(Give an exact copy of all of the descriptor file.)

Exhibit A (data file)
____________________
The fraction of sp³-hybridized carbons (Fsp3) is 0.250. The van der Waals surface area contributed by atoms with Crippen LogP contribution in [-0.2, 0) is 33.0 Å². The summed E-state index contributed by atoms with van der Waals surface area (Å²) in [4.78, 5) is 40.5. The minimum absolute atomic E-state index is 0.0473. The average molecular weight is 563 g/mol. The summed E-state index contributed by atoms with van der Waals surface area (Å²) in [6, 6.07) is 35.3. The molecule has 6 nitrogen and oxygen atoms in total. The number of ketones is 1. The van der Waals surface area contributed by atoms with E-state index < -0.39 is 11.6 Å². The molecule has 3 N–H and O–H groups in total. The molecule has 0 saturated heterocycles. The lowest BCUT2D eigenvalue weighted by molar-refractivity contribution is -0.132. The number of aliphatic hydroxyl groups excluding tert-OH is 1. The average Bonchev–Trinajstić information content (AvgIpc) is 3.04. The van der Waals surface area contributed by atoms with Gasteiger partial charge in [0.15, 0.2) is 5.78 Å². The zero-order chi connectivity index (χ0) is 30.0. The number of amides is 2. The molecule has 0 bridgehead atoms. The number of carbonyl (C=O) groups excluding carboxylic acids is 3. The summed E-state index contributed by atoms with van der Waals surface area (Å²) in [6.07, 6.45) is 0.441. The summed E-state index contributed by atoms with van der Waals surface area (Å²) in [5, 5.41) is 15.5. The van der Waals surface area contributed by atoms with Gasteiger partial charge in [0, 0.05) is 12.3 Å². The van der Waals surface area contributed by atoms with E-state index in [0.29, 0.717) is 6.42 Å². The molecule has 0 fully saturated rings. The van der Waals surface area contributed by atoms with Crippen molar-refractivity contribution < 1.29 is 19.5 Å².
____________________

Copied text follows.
The fraction of sp³-hybridized carbons (Fsp3) is 0.250. The van der Waals surface area contributed by atoms with Crippen LogP contribution in [-0.2, 0) is 33.0 Å². The summed E-state index contributed by atoms with van der Waals surface area (Å²) in [4.78, 5) is 40.5. The minimum absolute atomic E-state index is 0.0473. The average molecular weight is 563 g/mol. The summed E-state index contributed by atoms with van der Waals surface area (Å²) in [6, 6.07) is 35.3. The molecule has 6 nitrogen and oxygen atoms in total. The number of ketones is 1. The van der Waals surface area contributed by atoms with E-state index < -0.39 is 11.6 Å². The molecule has 3 N–H and O–H groups in total. The molecule has 0 saturated heterocycles. The lowest BCUT2D eigenvalue weighted by molar-refractivity contribution is -0.132. The number of aliphatic hydroxyl groups excluding tert-OH is 1. The average Bonchev–Trinajstić information content (AvgIpc) is 3.04. The van der Waals surface area contributed by atoms with Gasteiger partial charge in [0.15, 0.2) is 5.78 Å². The zero-order chi connectivity index (χ0) is 30.0. The number of amides is 2. The molecule has 0 bridgehead atoms. The number of carbonyl (C=O) groups excluding carboxylic acids is 3. The summed E-state index contributed by atoms with van der Waals surface area (Å²) in [6.07, 6.45) is 0.441. The summed E-state index contributed by atoms with van der Waals surface area (Å²) in [5, 5.41) is 15.5. The van der Waals surface area contributed by atoms with Gasteiger partial charge in [0, 0.05) is 12.3 Å². The van der Waals surface area contributed by atoms with E-state index in [0.29, 0.717) is 6.42 Å². The molecule has 0 fully saturated rings. The van der Waals surface area contributed by atoms with Crippen molar-refractivity contribution < 1.29 is 19.5 Å².